Tsotsi Elevates Humanity

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Director Gavin Hood projects the inherent failure of unbridled capitalism in The New South Africa subtly in his award-winning adaptation of playwright Athol Fugard’s "Tsotsi." Through a character study of hardened man-child Tsotsi, whose name simply means "thief" in local Johannesburg slang, Hood explores the meaning of our "New" South Africa. An adaptation of Athol Fugard’s play written in the 1950’s, the film echoes the inescapable conflict colonialism has stained the continent with since the 20th century. Social ills, economic inequality, destabilized family centers, political corruption, and the shame associated with HIV/Aids are wondrously presented in Hood’s immensely sensitive interpretation.

As Tsotsi claws his way through a life of crime and brutality he finds himself cornered between the state and his own self-destruction. Tsotsi has developed such a hard exterior that he pummels one of his closest friends in the opening scenes of the film after his friend challenges Tsotsi to tell the group his real name. Tsotsi goes on to carjack a woman that same night only to realize after crashing the car that there’s a baby in the backseat. From there we watch Tsotsi unravel as he tries to cope with the newborn child.

Presley Chweneyagae is remarkable as Tsotsi. He offers a range of emotion and vulnerability often difficult for people to confront in real life. On screen his presence reflects vividly the unprotected lives of children whose families are pulled apart under the pressures of illness, poverty, and neglect. He clings to the baby with a fierce loneliness that captures our collective need for each other in a way that blends the mother-father-child relationship inexplicably.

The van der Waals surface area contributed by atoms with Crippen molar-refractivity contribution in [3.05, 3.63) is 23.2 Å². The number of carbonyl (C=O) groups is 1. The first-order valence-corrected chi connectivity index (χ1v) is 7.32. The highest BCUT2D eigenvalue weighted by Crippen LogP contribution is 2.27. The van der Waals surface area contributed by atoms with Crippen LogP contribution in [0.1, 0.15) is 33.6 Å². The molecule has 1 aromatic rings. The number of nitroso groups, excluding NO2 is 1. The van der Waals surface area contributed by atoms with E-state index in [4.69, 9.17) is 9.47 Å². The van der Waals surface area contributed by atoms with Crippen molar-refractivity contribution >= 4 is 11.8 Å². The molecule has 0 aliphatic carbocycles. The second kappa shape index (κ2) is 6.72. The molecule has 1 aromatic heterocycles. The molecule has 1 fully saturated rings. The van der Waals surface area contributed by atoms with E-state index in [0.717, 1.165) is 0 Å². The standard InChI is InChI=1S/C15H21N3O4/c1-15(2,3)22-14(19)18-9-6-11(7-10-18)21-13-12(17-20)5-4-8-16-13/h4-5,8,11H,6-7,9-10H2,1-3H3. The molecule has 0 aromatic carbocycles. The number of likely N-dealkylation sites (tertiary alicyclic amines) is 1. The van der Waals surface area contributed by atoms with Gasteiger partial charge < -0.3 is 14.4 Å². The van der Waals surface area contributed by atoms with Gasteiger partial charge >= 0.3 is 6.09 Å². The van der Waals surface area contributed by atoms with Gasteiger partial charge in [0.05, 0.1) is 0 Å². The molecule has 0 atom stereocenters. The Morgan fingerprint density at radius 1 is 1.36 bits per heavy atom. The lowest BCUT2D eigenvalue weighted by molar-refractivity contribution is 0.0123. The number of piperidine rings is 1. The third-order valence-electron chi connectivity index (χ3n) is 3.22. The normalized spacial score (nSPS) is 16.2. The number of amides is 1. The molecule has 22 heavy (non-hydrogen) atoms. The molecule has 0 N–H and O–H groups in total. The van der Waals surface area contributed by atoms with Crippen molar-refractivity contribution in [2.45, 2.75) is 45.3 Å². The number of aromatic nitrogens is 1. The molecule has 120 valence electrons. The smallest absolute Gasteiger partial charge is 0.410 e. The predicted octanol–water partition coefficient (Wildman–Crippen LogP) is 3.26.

Terry Pheto provides a steadfast will to her character as the young widowed mother, Miriam, who finds herself breastfeeding a child who’s not hers at gunpoint along with her own newborn. It is through their uneasy relationship that Tsotsi gains enough clarity to restore a sense of order to the characters’ lives in the film.

Though the film’s final scenes evoke a sense of surrender, the humanity that is reawakened in Presley’s character echoes the hopes and dreams of downtrodden people everywhere. As South Africa seems to remind us over and over again, it is up to the human family to prove that, "We can and we must do better than this."

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